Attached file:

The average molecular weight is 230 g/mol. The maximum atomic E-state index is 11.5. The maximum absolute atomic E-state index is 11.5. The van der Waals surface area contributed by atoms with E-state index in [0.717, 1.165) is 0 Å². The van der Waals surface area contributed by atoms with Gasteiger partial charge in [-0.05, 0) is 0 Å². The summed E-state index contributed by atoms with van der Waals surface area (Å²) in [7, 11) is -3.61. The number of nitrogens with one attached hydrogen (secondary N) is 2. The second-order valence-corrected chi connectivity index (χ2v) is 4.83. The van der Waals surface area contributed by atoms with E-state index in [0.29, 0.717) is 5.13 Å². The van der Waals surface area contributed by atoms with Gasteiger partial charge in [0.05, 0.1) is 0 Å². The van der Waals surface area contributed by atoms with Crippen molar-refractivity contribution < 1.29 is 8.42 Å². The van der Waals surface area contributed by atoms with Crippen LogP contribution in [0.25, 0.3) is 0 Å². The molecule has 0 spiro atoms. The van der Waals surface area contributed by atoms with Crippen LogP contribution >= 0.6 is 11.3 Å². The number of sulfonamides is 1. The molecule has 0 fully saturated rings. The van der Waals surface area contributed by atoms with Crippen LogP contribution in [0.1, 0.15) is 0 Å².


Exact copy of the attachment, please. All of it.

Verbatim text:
The average molecular weight is 230 g/mol. The maximum atomic E-state index is 11.5. The maximum absolute atomic E-state index is 11.5. The van der Waals surface area contributed by atoms with E-state index in [0.717, 1.165) is 0 Å². The van der Waals surface area contributed by atoms with Gasteiger partial charge in [-0.05, 0) is 0 Å². The summed E-state index contributed by atoms with van der Waals surface area (Å²) in [7, 11) is -3.61. The number of nitrogens with one attached hydrogen (secondary N) is 2. The second-order valence-corrected chi connectivity index (χ2v) is 4.83. The van der Waals surface area contributed by atoms with E-state index in [0.29, 0.717) is 5.13 Å². The van der Waals surface area contributed by atoms with Gasteiger partial charge in [0.05, 0.1) is 0 Å². The van der Waals surface area contributed by atoms with Crippen molar-refractivity contribution < 1.29 is 8.42 Å². The van der Waals surface area contributed by atoms with Crippen LogP contribution in [0.25, 0.3) is 0 Å². The molecule has 0 spiro atoms. The van der Waals surface area contributed by atoms with Crippen LogP contribution >= 0.6 is 11.3 Å². The number of sulfonamides is 1. The molecule has 0 fully saturated rings. The van der Waals surface area contributed by atoms with Crippen LogP contribution in [0.1, 0.15) is 0 Å².